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Aiyo A. Jones

Beginning Urban Gardener

Beginning Urban Gardener

I’m from New York City, having little gardening experience. All I used to know about gardening was that if you planted a seed in the ground and watered it, then something was supposed to happen. 

Now, I’ve grown so much food, I've had enough to give away! 


Bowl of Banana PeppersBack in 2015, my wife and I purchased the Garden Tower II (GT2). My wife wanted to purchase this vertical container garden mainly because you can grow root vegetables in it. The GT2 has 50 pods to plant in and a vermicomposting system. It didn’t take much for her to convince me that we needed to invest in this product, so after getting our tax return money, we bought the GT2. 

To start growing, we purchased seedlings. Growing from seed hasn’t been my strong point, and we wanted some quick results. I had already done lots of research on growing plants, but I wanted to test some of the conventional gardening wisdom to see what was true and what wasn’t. Being willing to experiment on my garden was a big eye-opener.

For starters, we discovered that we didn’t need to spray our garden with anything, not even with organic sprays. I spent a few moments every morning inspecting the garden for pests and picking them off. I later discovered that wasps loved to eat cabbage worms! So, instead of looking at wasps as my enemies, I saw them as my allies. Whenever the wasps raided my garden, I just stepped inside the house and let them do their thing!


Comparing Garden Containers

Eggplant growing in GT2 next to eggplant growing in small container

2 large eggplant fruit next to 2 small eggplantsAnother discovery was seeing how important composting was for the plants. I did an experiment using eggplants in the GT2 and eggplants in conventional pots. The eggplants in the GT2 grew much larger and healthier than the ones in conventional pots.


The eggplant fruit produced by the eggplants in the GT2 were actually edible and nearly free of blemishes, whereas the eggplants in the conventional pots produced small, hard, and ugly fruits. The eggplants in the GT2 had access to compost, whereas the other eggplants did not.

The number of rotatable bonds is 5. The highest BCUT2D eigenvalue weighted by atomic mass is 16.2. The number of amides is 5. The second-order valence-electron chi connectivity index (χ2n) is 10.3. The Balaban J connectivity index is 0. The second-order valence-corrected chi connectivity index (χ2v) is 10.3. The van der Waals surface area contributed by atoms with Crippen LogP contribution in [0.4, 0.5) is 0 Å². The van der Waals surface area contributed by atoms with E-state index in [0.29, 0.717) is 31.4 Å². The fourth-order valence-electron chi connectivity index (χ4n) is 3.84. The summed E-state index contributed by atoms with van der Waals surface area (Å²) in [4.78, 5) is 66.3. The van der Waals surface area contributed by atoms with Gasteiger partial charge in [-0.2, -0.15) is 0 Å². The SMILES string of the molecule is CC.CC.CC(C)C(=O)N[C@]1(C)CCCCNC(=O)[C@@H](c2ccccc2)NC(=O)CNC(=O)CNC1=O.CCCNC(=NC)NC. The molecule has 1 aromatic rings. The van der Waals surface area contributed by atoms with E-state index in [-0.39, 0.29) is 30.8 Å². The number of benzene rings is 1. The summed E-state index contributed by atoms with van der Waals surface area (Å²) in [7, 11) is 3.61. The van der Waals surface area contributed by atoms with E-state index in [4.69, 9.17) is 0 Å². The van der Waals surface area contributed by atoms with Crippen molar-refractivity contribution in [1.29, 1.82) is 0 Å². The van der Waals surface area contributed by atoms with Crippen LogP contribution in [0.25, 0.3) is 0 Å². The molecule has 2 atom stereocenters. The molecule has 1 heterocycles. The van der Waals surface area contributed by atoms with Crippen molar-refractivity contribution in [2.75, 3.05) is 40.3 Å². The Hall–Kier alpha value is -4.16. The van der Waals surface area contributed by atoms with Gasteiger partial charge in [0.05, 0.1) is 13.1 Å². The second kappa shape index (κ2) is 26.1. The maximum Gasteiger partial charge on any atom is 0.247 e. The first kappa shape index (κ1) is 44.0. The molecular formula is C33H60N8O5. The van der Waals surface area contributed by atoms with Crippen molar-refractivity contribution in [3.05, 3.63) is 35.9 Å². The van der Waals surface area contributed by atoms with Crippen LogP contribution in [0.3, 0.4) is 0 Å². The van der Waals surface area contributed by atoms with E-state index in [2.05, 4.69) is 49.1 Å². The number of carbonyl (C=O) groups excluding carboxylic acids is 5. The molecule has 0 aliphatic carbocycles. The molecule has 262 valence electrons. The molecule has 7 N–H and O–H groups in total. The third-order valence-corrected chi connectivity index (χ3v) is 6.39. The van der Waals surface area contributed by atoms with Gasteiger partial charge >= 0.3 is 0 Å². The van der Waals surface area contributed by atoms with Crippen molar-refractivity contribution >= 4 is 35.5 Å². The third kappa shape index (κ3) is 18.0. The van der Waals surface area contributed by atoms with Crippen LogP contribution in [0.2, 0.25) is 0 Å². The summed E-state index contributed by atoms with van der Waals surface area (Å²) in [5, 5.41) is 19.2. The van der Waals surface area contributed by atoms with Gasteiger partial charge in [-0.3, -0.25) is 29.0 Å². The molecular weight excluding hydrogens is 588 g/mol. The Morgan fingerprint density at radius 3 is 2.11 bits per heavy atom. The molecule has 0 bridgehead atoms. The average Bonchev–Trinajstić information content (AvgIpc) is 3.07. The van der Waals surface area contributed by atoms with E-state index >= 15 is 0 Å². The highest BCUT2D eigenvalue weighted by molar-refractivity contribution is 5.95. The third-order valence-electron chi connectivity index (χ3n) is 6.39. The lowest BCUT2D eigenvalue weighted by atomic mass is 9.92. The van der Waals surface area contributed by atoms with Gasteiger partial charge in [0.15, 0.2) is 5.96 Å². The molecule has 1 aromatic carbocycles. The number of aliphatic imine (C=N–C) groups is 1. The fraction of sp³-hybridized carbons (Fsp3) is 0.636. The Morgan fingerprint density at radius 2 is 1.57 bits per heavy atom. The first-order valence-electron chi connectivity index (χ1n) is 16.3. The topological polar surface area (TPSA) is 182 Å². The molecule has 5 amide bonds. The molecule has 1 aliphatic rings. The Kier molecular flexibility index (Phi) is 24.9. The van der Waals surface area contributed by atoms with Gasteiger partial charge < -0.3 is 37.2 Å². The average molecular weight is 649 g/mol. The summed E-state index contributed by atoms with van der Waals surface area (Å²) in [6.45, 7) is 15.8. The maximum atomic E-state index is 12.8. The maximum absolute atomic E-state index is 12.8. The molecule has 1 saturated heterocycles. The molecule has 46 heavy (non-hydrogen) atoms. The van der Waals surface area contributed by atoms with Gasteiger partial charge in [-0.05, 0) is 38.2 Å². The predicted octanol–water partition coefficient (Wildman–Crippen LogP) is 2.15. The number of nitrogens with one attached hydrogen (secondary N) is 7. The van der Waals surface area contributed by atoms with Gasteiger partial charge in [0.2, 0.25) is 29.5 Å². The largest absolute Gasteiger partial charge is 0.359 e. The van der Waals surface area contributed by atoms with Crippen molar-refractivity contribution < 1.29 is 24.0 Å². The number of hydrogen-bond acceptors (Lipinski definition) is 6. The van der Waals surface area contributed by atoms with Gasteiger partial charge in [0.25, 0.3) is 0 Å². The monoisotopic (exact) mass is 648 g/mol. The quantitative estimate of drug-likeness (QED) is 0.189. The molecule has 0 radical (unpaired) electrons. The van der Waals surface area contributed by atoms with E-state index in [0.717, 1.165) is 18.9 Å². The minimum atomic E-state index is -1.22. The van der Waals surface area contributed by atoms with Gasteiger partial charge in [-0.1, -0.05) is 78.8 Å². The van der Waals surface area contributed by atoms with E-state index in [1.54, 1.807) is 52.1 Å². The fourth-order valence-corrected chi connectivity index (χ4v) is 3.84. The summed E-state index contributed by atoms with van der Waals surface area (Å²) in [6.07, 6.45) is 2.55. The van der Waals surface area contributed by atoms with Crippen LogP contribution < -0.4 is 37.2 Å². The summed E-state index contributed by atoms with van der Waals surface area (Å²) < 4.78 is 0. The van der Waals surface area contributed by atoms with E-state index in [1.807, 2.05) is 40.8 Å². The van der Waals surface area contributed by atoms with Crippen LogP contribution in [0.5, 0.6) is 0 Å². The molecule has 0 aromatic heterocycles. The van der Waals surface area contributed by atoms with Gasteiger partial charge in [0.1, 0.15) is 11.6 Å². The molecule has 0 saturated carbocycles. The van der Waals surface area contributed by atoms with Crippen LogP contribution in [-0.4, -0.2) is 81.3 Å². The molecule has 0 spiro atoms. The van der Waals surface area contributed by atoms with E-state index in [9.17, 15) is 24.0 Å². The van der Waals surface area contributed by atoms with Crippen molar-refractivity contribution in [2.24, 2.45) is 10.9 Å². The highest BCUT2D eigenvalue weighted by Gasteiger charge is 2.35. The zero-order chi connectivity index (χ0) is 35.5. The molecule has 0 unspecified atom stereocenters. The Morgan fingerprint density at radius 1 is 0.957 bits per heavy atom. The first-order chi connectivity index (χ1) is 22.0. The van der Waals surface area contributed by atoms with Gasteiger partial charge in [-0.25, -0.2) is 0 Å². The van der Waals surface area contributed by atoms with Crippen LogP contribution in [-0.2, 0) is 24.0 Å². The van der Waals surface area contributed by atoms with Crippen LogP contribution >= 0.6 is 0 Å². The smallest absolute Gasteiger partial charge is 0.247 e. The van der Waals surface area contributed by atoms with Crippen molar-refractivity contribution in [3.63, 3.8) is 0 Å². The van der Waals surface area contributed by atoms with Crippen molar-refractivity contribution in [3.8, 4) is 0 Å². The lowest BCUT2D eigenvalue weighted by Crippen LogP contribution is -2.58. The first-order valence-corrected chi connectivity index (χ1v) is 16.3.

Discovering Compost Critters

Perhaps the biggest discovery was the black soldier fly larvae. For a few days, I noticed that the compost contents were quickly reducing in size. Then I’ve discovered these maggots in my compost tube. After researching about them and seeing them in action, I fell in love with these guys! Unlike red wigglers or European night crawlers that eat veggies and fruit scraps, the black soldier fly larvae ate almost anything, including meat and cheese (two of which would usually be forbidden to add in a compost pile).



Because of my success with the GT2, I started a Facebook page called “The Back Deck Harvest.”  The page has a ton of photos of my experience with the GT2. I simply post what I’m doing in the garden. No silly memes, no articles, nothing but my work in my vertical garden.

The GT2 was a great investment. We have grown tomatoes, lettuce, eggplants, squash, peppers, basil, kale, mustard greens, bok choy, cilantro and parsley, and have even revived a few dying marigold plants I bought. We have eaten the fruits of our labor and have shared our fruits with others. We went from growing barely anything to growing a big crop of food on a small deck of 90 square feet. 





Gifts for Gardeners

Gifts for Gardeners

Planning gifts for gardening enthusiasts?  Here are some practical and fun items that will help your beloved gardener start 2016 off right. 



Books, Calendars, and Apps


1.    Tools

See here for a list of great tool ideas for gardeners. Gardeners will love hori hori, seeding tools, nitrile-palmed gloves, buckets and bags to organize tools, small wheelbarrows, kneeling pads and seats, broadforks, and more. b2ap3_thumbnail_IMG_1779.jpg

   The best tools are often Japanese or Italian steel-bladed tools. Japanese tools can be specialized but are often beautiful, ergonomic, and durable. Simple design lines are helpful for keeping your tools clean. Wooden handles are beautiful, but often break down faster than plastic handled tools.  It is always worth investing in a better quality tool that is likely to last generations. 

   Besides cutting and aerating tools; watering cans, rain barrels, and drip irrigation systems might be on your gardener’s wish list. If your gardener has a small container garden, a watering can may be enough. Rain barrels, downspout diverters, and hoses are helpful for small gardens (as long as your state and municipality allow them). Drip irrigation and wicking supplies might be better for larger gardens and dry land garden systems. 


2.    Supplies

Besides durable tools, there are lots of things that gardeners enjoy this time of year in the way of supplies. Seeds, plant markers, pots and trays, heating mats, and grow lights extend capacity in the garden and are all appreciated. Plant markers—especially reusable ones for seed starting and annuals or more permanent metal markers for perennials--can help one remember what is what. Lights can help the gardener through the winter or starting seeds in the spring. Look for low energy lights to grow under.